Combining Value and Momentum
This is a recap of a research paper by Gregg S. Fisher, Ronnie Shah (Gerstein Fisher research department) and Sheridan Titman (Professor of Finance, University of Texas, Austin) published in the Journal of Investment Management, Vol. 14, No. 2, (2016), pp.33-48.
This paper considers several popular portfolio implementation techniques that maximize exposure to value and/or momentum stocks. Our analysis illustrates how a strategy that simultaneously incorporates both value and momentum outperforms a combination of pure‐play, independently-formed value and momentum portfolios. Our analysis also addresses the optimal way to integrate the two factors.
Both value and momentum are characteristics of companies that tend to deliver excess equity returns. Value stocks trade at a depressed level, so, stated inversely, their book value is typically high relative to their market price (i.e., greater than one). A number of studies find evidence that stocks with a high book-to-market ratio tend to have greater average returns than low book-to-market stocks. Momentum stocks are those that have delivered high returns in the recent past. A momentum effect has also been documented: Stocks with high returns over the previous 6-12 months tend to outperform stocks with low past returns. We studied the possibility of combining these two factors in a single portfolio.
Generally, value (book/market ratio) is a relatively slow-moving characteristic, but momentum is fast moving and typically causes greater turnover in the portfolio. As a result, momentum is associated with relatively high transaction costs. A pure-play value portfolio outperforms the overall market even after transaction costs are taken into account, but a pure-play momentum portfolio may underperform. However, there is still a role for momentum: When optimally introduced into a pure-play value portfolio, a momentum factor can improve the risk-adjusted return (Sharpe ratio).
We considered two alternative implementation strategies that utilize value and momentum characteristics jointly. The first strategy ranks firms by momentum and value separately, and then computes the average rank to calculate the stock’s score. The second strategy buys stocks only when both characteristics are favorable and sells them only when both characteristics are unfavorable. In addition, because the momentum signal decays much more quickly, the second strategy puts greater weight on value. With this strategy, momentum does not trigger trades but influences the portfolio by delaying or avoiding them.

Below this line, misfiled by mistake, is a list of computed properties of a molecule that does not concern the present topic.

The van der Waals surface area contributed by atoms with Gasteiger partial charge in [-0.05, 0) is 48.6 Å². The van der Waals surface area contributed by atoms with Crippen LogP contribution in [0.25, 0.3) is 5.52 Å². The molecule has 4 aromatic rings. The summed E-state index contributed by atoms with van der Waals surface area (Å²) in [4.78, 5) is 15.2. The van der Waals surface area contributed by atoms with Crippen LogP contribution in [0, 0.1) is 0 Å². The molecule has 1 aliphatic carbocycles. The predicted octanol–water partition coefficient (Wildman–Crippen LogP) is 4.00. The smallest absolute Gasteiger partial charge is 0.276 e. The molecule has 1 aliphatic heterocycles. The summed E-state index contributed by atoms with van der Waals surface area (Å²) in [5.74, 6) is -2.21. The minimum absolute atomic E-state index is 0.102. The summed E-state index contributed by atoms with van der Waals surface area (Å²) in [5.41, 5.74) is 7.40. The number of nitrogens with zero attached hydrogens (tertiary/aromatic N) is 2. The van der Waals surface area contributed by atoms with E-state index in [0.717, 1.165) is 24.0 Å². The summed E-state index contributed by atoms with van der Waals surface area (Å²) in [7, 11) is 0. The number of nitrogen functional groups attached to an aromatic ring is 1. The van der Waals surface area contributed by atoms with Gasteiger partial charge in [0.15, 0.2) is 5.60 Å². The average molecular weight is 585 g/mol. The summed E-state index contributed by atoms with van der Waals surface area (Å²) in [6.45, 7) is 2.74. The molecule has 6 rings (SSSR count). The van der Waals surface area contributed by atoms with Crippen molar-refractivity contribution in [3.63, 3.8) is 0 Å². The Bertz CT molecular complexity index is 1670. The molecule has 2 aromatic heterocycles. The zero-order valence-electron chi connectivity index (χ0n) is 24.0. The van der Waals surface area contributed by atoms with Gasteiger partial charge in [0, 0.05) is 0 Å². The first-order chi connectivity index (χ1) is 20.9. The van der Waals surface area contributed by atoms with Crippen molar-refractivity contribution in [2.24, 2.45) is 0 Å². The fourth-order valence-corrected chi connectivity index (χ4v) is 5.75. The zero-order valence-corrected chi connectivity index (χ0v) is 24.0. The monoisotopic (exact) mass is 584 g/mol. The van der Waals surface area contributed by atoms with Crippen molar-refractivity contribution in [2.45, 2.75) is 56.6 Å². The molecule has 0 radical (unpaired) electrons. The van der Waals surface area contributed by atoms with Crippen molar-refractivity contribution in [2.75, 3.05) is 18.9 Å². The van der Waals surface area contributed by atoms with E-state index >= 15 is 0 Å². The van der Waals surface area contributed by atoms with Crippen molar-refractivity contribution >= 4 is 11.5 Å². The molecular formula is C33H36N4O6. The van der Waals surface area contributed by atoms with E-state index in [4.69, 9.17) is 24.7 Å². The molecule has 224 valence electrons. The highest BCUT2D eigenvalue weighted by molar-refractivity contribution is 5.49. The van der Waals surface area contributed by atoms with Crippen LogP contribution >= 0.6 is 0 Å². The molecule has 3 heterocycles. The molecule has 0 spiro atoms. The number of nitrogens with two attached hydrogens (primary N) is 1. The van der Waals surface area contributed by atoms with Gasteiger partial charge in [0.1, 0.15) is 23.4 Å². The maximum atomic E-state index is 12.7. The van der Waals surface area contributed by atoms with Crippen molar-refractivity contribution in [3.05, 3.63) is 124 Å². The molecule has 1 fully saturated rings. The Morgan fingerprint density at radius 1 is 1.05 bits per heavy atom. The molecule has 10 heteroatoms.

The two different approaches use information about value and momentum differently. The first approach may buy a stock that has negative momentum, as long as the value signal is strong enough. The second approach may buy a stock if both signals are positive, even if neither is extreme. The first approach results is much higher trading costs, as changes in momentum scores have a large influence on trades. The second approach does not fully take into account either signal, but incurs far less trading.
Both portfolio designs are beneficial, and it is not clear-cut from our analysis which one is preferred. Over our sample period, both approaches generate similar increases in Sharpe ratios relative to combinations of pure-play portfolios. Our results suggest the first approach generates slightly higher Sharpe ratios when trading costs are low and the second approach generates slightly higher Sharpe ratios when trading costs are high.
Academic literature has identified a number of stock characteristics that are associated with significant excess returns. In this paper, we explore how two of these characteristics—momentum and value—should be optimally combined to form portfolios. Our analysis indicates that incorporating information from multiple characteristics in a single portfolio results in better performance both before and after transaction costs when compared to combinations of single-characteristic strategies. In this paper, we limit our analysis to combining value and momentum signals. Addressing how value and momentum strategies can be enhanced by incorporating other firm characteristics such as profitability, asset growth or analysts’ revisions would be a straightforward extension of this analysis.